Are transit challenges a money problem or a political problem? The growth of a major city requires sound planning – with transportation at the top of the list.
When we elect individuals to run our governmental financial affairs, I don’t think the voters expected to be asked to have to spend more money for answers that they elected their representatives to handle.
Personally, I have watched the bobbing and weaving on transit and I shake my head at the explanations and alternate ideas for having transit be a viable business. Simply put, when a business adds a service, it does so when there is a demand from the public. Financial forecasting is simply based on income and expenses.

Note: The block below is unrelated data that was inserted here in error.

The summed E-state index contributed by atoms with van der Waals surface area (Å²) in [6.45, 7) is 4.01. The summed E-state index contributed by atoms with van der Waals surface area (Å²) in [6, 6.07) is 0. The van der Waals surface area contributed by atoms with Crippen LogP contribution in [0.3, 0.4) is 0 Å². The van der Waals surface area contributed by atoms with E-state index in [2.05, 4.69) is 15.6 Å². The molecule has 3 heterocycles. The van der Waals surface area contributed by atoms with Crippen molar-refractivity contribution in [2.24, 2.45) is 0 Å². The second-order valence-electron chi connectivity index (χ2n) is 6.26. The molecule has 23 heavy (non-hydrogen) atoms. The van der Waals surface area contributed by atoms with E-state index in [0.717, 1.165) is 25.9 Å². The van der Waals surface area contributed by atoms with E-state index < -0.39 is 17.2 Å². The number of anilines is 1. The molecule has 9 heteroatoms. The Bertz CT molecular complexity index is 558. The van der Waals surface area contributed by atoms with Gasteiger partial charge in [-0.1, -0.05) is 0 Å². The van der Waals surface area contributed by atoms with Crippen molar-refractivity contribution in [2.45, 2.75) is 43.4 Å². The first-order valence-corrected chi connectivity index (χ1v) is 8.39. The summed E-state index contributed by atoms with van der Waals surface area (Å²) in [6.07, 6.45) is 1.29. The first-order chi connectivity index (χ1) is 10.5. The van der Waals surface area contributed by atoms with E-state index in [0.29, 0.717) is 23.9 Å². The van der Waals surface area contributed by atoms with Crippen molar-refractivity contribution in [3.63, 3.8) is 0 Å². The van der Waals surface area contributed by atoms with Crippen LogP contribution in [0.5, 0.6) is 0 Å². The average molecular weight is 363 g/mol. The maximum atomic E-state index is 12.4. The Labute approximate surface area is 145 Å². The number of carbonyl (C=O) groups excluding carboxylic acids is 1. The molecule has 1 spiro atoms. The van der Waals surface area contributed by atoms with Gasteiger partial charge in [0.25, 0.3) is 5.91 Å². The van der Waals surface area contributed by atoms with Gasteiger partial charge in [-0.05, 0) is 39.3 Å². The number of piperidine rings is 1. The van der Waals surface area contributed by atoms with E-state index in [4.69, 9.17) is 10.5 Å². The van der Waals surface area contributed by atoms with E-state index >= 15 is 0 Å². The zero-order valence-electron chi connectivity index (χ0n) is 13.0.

As an example, the government has no problem in raising taxes, vehicle insurance rates or gas prices. It is interesting that with all the ideas on how to solve transit’s financial woes, there has been little public discussion on increasing fares.
I believe it is past time that when major proposals for public services are requested, that not only the capital cost of the service be provided but also the operating costs that will be out-of-pocket expenses to the users.
We need to have the public be aware that there are no free lunches and services can be provided on a user-pay basis. This may not be politically acceptable but it may give a greater sense of realism to those who think governments have a magic formula for producing income. Their only source is the public.
Sherrold Jack Haddad, Surrey